Posted by: Ken Harthun
acrobat, Adobe, adobe reader, Critical update, Firefox add-on, Foxit Reader, Vulnerabilities, Zero-day vulnerability
There are those of us who haven’t used Adobe’s Acrobat Reader in years, choosing alternatives like the free FoxIt Reader, or Open Source Xpdf instead. My reason at first was simply that Acroreader is bloatware, took forever to load and used up too much memory; these days, my reason includes the terribly insecure software Adobe insists on releasing. Unfortunately, it’s hard to get away from Flash on the web, but there is an alternative player/plugin that I’ll talk about in a moment. And here we go with business as usual:
Security Advisory for Flash Player
Release date: September 13, 2010
Vulnerability identifier: APSA10-03
CVE number: CVE-2010-2884
A critical vulnerability exists in Adobe Flash Player 10.1.82.76 and earlier versions for Windows, Macintosh, Linux, Solaris, and Adobe Flash Player 10.1.92.10 for Android. This vulnerability also affects Adobe Reader 9.3.4 for Windows, Macintosh and UNIX, and Adobe Acrobat 9.3.4 and earlier versions for Windows and Macintosh. This vulnerability (CVE-2010-2884) could cause a crash and potentially allow an attacker to take control of the affected system. There are reports that this vulnerability is being actively exploited in the wild against Adobe Flash Player on Windows. Adobe is not aware of any attacks exploiting this vulnerability against Adobe Reader or Acrobat to date.
We’ll have to wait until the week of September 27, 2010 for the Flash patch, and the week of October 4, 2010 for the Reader/Acrobat patches.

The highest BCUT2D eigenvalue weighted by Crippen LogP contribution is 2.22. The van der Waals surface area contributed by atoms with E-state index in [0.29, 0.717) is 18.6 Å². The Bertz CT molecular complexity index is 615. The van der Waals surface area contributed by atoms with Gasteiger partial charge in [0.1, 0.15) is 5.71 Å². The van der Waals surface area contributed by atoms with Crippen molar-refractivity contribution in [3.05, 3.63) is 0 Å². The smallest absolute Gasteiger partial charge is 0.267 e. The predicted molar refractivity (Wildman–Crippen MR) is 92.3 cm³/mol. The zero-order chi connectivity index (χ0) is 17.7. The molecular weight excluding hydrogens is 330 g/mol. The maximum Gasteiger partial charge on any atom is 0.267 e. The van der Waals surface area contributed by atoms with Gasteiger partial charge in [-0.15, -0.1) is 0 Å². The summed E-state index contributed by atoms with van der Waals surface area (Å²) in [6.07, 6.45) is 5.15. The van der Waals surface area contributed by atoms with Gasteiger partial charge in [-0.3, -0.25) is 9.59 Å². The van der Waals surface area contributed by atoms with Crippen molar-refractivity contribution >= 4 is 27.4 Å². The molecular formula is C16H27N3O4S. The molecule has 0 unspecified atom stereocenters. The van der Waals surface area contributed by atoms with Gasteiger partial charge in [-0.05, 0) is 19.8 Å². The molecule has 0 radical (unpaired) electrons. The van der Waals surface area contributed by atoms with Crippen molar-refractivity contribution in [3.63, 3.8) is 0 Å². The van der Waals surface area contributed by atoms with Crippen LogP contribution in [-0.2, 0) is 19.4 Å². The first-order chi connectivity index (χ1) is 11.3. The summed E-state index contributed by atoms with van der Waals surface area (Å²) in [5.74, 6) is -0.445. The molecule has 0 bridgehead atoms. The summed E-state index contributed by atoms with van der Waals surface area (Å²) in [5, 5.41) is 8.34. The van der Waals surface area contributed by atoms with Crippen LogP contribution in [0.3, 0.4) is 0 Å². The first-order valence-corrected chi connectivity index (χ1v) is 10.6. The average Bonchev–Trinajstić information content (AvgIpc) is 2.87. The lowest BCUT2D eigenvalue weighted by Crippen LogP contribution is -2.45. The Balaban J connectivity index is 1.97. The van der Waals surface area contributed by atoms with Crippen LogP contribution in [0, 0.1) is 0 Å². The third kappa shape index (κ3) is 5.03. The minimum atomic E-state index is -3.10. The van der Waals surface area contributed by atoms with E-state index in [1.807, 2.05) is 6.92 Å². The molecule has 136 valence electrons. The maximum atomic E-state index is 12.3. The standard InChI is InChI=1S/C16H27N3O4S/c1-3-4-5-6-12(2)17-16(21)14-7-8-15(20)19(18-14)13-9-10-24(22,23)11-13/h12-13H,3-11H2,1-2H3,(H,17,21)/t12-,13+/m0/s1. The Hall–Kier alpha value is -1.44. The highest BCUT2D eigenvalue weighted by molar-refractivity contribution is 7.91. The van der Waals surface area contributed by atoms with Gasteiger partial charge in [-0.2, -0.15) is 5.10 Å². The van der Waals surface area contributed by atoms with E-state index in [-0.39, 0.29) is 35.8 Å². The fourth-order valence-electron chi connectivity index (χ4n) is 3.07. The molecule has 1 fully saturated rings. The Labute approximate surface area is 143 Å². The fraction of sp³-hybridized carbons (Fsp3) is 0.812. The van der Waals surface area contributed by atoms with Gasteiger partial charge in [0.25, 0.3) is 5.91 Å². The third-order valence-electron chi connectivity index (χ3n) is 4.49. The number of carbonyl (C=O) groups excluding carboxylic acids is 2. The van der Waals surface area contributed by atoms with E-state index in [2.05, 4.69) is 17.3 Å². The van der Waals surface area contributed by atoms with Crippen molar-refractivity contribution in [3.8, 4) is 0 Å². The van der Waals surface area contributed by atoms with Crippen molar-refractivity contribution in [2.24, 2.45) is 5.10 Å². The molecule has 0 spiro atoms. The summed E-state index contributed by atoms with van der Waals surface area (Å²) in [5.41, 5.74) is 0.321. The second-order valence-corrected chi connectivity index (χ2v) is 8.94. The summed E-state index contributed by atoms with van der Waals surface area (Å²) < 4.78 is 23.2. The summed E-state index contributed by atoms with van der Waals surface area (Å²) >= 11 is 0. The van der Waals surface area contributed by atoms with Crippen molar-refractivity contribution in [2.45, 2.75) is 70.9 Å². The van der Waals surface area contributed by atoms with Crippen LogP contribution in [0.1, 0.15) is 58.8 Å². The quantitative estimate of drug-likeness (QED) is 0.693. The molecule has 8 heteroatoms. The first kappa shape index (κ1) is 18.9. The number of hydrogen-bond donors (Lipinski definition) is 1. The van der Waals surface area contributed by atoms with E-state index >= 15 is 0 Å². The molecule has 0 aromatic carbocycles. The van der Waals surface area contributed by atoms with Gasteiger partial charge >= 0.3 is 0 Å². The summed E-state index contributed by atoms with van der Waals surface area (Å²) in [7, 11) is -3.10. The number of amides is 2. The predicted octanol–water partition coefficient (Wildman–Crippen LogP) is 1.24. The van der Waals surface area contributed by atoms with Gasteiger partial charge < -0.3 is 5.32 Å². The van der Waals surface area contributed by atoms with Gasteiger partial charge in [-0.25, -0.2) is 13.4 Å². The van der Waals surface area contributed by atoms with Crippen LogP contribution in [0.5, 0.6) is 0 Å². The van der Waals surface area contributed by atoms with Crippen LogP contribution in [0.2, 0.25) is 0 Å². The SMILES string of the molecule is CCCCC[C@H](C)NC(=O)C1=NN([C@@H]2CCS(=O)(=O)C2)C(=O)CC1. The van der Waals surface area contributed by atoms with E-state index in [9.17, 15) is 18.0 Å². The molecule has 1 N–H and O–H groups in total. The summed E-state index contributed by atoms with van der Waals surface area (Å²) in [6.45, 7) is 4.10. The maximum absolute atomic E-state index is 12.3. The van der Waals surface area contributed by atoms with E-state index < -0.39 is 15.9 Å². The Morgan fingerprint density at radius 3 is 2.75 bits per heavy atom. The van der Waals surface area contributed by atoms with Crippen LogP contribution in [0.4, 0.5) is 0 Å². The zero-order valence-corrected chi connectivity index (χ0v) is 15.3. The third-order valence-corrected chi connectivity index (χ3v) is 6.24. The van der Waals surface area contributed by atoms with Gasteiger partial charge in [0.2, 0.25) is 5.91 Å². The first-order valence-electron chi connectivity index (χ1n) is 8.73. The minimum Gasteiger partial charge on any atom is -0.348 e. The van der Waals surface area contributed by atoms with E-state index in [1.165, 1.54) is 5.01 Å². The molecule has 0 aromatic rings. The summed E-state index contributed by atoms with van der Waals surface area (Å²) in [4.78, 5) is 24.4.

What can you do? Unless you absolutely have to have Reader/Acrobat for some reason, switch to an alternative such as one of those I mentioned above. FoxIt Reader integrates nicely with Firefox. There’s another FF add-on that’s an alternative to Adobe: gPDF is a handy tool to view PDF, DOC, DOCX and PPT files online, using Google’s Docs Viewer.
Next, disable Shockwave Flash plugin. Download and install Swiff Player (current version 1.7), a Free stand-alone player that enables web designers and Flash users to easily play Flash movies. When you install it, it also becomes the default player for .swf files on the web. Sweet, eh? Swiff Player is very fast, too. This won’t eliminate Flash (Swiff Player requires it), so I’m not sure exactly what is gained, but it’s an extra layer for hackers to penetrate, so it just might break a Flash exploit by introducing a misdirection.
Anyone have any thoughts on this?